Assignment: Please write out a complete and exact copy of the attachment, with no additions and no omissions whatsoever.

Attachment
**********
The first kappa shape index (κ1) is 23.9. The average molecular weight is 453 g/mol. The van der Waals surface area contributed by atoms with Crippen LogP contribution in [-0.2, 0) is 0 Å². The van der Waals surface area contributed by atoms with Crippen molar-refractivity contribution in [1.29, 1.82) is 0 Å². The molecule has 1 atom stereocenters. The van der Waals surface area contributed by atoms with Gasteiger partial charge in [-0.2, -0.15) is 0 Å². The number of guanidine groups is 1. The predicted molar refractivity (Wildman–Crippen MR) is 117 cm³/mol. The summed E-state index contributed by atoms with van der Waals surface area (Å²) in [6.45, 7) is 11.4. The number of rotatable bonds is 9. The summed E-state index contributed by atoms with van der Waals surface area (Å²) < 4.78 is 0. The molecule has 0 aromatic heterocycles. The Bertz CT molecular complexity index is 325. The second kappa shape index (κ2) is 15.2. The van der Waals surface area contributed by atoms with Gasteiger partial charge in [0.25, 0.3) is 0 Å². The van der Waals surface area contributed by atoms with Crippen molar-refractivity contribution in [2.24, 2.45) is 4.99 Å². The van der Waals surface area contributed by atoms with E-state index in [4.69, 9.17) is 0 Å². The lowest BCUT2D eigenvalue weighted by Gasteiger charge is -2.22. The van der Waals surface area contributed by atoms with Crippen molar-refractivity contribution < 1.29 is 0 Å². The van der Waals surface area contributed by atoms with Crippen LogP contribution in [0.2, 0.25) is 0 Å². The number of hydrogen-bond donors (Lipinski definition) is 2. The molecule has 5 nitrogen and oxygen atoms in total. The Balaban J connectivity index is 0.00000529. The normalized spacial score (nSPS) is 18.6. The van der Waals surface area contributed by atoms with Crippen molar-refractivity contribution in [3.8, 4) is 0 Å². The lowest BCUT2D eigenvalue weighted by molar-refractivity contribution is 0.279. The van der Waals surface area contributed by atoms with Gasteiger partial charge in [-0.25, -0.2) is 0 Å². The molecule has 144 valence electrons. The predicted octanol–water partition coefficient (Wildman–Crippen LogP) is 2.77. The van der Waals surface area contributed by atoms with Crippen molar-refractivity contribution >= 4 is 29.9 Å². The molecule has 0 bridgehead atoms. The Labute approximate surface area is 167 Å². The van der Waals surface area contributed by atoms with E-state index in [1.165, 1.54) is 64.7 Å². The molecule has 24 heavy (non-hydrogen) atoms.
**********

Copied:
The first kappa shape index (κ1) is 23.9. The average molecular weight is 453 g/mol. The van der Waals surface area contributed by atoms with Crippen LogP contribution in [-0.2, 0) is 0 Å². The van der Waals surface area contributed by atoms with Crippen molar-refractivity contribution in [1.29, 1.82) is 0 Å². The molecule has 1 atom stereocenters. The van der Waals surface area contributed by atoms with Gasteiger partial charge in [-0.2, -0.15) is 0 Å². The number of guanidine groups is 1. The predicted molar refractivity (Wildman–Crippen MR) is 117 cm³/mol. The summed E-state index contributed by atoms with van der Waals surface area (Å²) in [6.45, 7) is 11.4. The number of rotatable bonds is 9. The summed E-state index contributed by atoms with van der Waals surface area (Å²) < 4.78 is 0. The molecule has 0 aromatic heterocycles. The Bertz CT molecular complexity index is 325. The second kappa shape index (κ2) is 15.2. The van der Waals surface area contributed by atoms with Gasteiger partial charge in [0.25, 0.3) is 0 Å². The van der Waals surface area contributed by atoms with Crippen molar-refractivity contribution in [2.24, 2.45) is 4.99 Å². The van der Waals surface area contributed by atoms with E-state index in [4.69, 9.17) is 0 Å². The lowest BCUT2D eigenvalue weighted by Gasteiger charge is -2.22. The van der Waals surface area contributed by atoms with Crippen molar-refractivity contribution < 1.29 is 0 Å². The van der Waals surface area contributed by atoms with Crippen LogP contribution in [0.2, 0.25) is 0 Å². The number of hydrogen-bond donors (Lipinski definition) is 2. The molecule has 5 nitrogen and oxygen atoms in total. The Balaban J connectivity index is 0.00000529. The normalized spacial score (nSPS) is 18.6. The van der Waals surface area contributed by atoms with Crippen molar-refractivity contribution in [3.8, 4) is 0 Å². The lowest BCUT2D eigenvalue weighted by molar-refractivity contribution is 0.279. The van der Waals surface area contributed by atoms with Gasteiger partial charge in [-0.25, -0.2) is 0 Å². The molecule has 144 valence electrons. The predicted octanol–water partition coefficient (Wildman–Crippen LogP) is 2.77. The van der Waals surface area contributed by atoms with Crippen molar-refractivity contribution >= 4 is 29.9 Å². The molecule has 0 bridgehead atoms. The Labute approximate surface area is 167 Å². The van der Waals surface area contributed by atoms with E-state index in [1.165, 1.54) is 64.7 Å². The molecule has 24 heavy (non-hydrogen) atoms.